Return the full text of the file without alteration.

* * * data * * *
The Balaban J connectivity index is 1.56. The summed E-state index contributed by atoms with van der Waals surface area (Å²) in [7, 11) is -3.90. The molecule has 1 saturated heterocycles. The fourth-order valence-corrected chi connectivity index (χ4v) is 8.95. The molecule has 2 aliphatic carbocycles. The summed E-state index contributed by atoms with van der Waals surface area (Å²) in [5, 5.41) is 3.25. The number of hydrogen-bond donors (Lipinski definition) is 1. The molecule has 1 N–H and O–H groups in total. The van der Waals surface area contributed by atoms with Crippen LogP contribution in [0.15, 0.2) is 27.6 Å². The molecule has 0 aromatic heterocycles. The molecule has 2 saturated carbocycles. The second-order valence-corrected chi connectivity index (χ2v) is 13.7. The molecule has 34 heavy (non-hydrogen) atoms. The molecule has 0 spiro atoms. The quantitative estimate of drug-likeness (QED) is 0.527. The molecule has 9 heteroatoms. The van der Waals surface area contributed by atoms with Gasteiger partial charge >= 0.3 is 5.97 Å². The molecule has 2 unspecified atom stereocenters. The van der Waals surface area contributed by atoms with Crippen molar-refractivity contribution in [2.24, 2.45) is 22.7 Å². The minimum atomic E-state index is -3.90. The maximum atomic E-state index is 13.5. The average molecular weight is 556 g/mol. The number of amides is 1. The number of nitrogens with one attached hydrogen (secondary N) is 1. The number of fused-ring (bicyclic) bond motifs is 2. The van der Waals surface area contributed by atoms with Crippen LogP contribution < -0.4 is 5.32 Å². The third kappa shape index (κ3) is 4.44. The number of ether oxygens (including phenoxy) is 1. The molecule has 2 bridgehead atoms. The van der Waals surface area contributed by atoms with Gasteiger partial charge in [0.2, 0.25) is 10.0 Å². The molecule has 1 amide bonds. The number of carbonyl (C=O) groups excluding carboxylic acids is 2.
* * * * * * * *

The Balaban J connectivity index is 1.56. The summed E-state index contributed by atoms with van der Waals surface area (Å²) in [7, 11) is -3.90. The molecule has 1 saturated heterocycles. The fourth-order valence-corrected chi connectivity index (χ4v) is 8.95. The molecule has 2 aliphatic carbocycles. The summed E-state index contributed by atoms with van der Waals surface area (Å²) in [5, 5.41) is 3.25. The number of hydrogen-bond donors (Lipinski definition) is 1. The molecule has 1 N–H and O–H groups in total. The van der Waals surface area contributed by atoms with Crippen LogP contribution in [0.15, 0.2) is 27.6 Å². The molecule has 0 aromatic heterocycles. The molecule has 2 saturated carbocycles. The second-order valence-corrected chi connectivity index (χ2v) is 13.7. The molecule has 34 heavy (non-hydrogen) atoms. The molecule has 0 spiro atoms. The quantitative estimate of drug-likeness (QED) is 0.527. The molecule has 9 heteroatoms. The van der Waals surface area contributed by atoms with Gasteiger partial charge >= 0.3 is 5.97 Å². The molecule has 2 unspecified atom stereocenters. The van der Waals surface area contributed by atoms with Crippen molar-refractivity contribution in [2.24, 2.45) is 22.7 Å². The minimum atomic E-state index is -3.90. The maximum atomic E-state index is 13.5. The average molecular weight is 556 g/mol. The number of amides is 1. The number of nitrogens with one attached hydrogen (secondary N) is 1. The number of fused-ring (bicyclic) bond motifs is 2. The van der Waals surface area contributed by atoms with Crippen LogP contribution < -0.4 is 5.32 Å². The third kappa shape index (κ3) is 4.44. The number of ether oxygens (including phenoxy) is 1. The molecule has 2 bridgehead atoms. The van der Waals surface area contributed by atoms with Gasteiger partial charge in [0.2, 0.25) is 10.0 Å². The molecule has 1 amide bonds. The number of carbonyl (C=O) groups excluding carboxylic acids is 2.